The anger some Republicans feel about President Clinton's stealing their economic and social ideas in a blitzkrieg of deception is now heard from the lips of members of Congress in private conversation. After the dinner honoring Billy Graham for receiving the Congressional Gold Medal-where Mr. Clinton made an appearance, praising Mr. Graham and speaking of his own relationship to God-a Republican senator who attended the event told me, "Bill Clinton is the biggest liar I have ever heard." In Washington, that is quite a distinction.
The evidence favors the senator's view. President Clinton has not only governed opposite what candidate Clinton promised, but throughout his term he also has frequently demonstrated intellectual and political irregularity. In fact, Mr. Clinton changes faster than the seasons, faster even than the time of day.
While Bob Dole's difficulty is communicating who he is, Bill Clinton's political strength is-with the help of the big media-masking his real self. Promises are broken almost as quickly as they are made, and not enough reporters take note.
Ask yourself why Mr. Clinton is not being attacked by liberal congressional Democrats who once worried he would gut their favorite spending programs. They're not concerned because they know Mr. Clinton uses conservative rhetoric insincerely.
Ronald Reagan used image to enhance his substance. Bill Clinton uses image to hide his. During the 1992 campaign, candidate Clinton said that the Bush economy was the worst in 50 years. In the first quarter of 1992, the economy grew 4.7 percent. Now, the administration's economic advisor Laura Tyson says a 2.8 percent growth in the first quarter of this year "is plain and simple good news for the American economy and more evidence that the president's economic strategy is paying off."
President Clinton claims to be cutting taxes and spending, but payments to government at all levels grew 8.6 percent last year and salaries grew only 5.5 percent, according to the Commerce Department. So if you got a raise, the government took most or all of it.
For the four quarters ending in April, personal income was up only 4.9 percent, according to the Joint Economic Committee. Senate Budget Committee Chairman Pete Dominici (R-N.M.) said, "It's very difficult when the president gives a speech saying he will make government smaller and presents a budget that does the opposite."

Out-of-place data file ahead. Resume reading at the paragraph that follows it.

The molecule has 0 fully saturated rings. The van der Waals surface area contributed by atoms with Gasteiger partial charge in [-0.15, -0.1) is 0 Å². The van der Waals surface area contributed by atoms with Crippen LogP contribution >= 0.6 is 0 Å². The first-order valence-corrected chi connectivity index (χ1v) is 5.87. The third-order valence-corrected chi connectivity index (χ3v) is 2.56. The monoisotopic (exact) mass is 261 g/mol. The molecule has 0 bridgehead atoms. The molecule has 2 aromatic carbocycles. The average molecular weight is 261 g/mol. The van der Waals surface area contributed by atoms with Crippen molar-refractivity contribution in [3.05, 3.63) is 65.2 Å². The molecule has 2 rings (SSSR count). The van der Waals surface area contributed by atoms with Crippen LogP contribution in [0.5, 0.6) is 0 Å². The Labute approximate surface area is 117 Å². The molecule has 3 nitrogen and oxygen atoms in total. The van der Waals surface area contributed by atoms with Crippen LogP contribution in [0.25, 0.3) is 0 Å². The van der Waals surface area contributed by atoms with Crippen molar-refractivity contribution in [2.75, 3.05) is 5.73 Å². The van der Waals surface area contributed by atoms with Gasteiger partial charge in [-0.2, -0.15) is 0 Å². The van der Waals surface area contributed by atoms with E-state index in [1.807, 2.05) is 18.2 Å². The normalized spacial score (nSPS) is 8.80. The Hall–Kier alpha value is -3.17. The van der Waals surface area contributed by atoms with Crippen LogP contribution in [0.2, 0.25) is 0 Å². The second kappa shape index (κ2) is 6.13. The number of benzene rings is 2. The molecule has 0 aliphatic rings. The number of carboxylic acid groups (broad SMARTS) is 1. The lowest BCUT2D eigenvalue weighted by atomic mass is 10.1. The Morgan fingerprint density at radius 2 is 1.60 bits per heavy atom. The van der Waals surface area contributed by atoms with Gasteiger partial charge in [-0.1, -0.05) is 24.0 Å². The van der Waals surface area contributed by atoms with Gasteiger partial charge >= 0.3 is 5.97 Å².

Much has been written about how the president's proposals for balancing the budget by cutting spending won't take effect until he leaves office. Sen. Bob Kerrey (D-Neb.) noted that "the weakness in it is there is no way in God's green earth that we're going to cut $90 billion from discretionary [spending] in 2002."
Most of the proposed Clinton cuts come at the expense of defense, which has alarmed the president's own chairman of the Joint Chiefs of Staff. Gen. John Shalikashvili told The Washington Times in March, "I believe we risk future combat readiness of the U.S. military if we fail to adequately fund recapitalization, starting in [fiscal year] 1997."
Is the era of big government over, as President Clinton says? Watch what he does, not what he says. The Wall Street Journal noted that Mr. Clinton "has vetoed every bill that would actually reduce the size of government ... over this past year Bill Clinton has been an obstacle to reform; whatever his misleading rhetoric, that record is written in his vetoes."
Can anyone doubt that the sudden interest in cutting the gas tax, promoting adoption (while favoring pro-abortion policies), and welfare reform for teenage mothers is the equivalent of stealing the intellectual property of Republicans and a response to polling that shows the country growing more conservative?
A television ad campaign, showing "Clinton vs. Clinton" sound bites, would be a good way to open the eyes of the public to a world-class deceiver. Let's demonstrate that Bill Clinton is the slickest, trickiest president we've ever had.
© 1996, Los Angeles Times Syndicate